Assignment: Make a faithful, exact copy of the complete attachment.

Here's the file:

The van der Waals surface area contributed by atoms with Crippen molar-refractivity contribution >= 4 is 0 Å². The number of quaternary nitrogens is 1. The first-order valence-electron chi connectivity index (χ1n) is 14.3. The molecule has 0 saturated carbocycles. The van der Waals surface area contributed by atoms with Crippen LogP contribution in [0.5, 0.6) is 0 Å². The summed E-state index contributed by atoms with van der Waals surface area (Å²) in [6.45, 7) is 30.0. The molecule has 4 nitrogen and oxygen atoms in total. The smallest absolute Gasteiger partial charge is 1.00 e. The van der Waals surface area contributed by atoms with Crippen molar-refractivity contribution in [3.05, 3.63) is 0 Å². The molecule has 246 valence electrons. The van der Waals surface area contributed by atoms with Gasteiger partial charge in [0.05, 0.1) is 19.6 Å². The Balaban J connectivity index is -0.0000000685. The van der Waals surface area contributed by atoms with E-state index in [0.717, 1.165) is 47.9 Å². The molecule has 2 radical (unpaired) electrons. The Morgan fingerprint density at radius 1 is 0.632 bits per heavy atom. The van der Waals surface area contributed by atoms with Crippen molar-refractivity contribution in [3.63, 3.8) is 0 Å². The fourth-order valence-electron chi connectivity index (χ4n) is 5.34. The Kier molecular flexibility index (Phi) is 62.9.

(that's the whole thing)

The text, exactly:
The van der Waals surface area contributed by atoms with Crippen molar-refractivity contribution >= 4 is 0 Å². The number of quaternary nitrogens is 1. The first-order valence-electron chi connectivity index (χ1n) is 14.3. The molecule has 0 saturated carbocycles. The van der Waals surface area contributed by atoms with Crippen LogP contribution in [0.5, 0.6) is 0 Å². The summed E-state index contributed by atoms with van der Waals surface area (Å²) in [6.45, 7) is 30.0. The molecule has 4 nitrogen and oxygen atoms in total. The smallest absolute Gasteiger partial charge is 1.00 e. The van der Waals surface area contributed by atoms with Crippen molar-refractivity contribution in [3.05, 3.63) is 0 Å². The molecule has 246 valence electrons. The van der Waals surface area contributed by atoms with Gasteiger partial charge in [0.05, 0.1) is 19.6 Å². The Balaban J connectivity index is -0.0000000685. The van der Waals surface area contributed by atoms with E-state index in [0.717, 1.165) is 47.9 Å². The molecule has 2 radical (unpaired) electrons. The Morgan fingerprint density at radius 1 is 0.632 bits per heavy atom. The van der Waals surface area contributed by atoms with Crippen molar-refractivity contribution in [3.63, 3.8) is 0 Å². The fourth-order valence-electron chi connectivity index (χ4n) is 5.34. The Kier molecular flexibility index (Phi) is 62.9.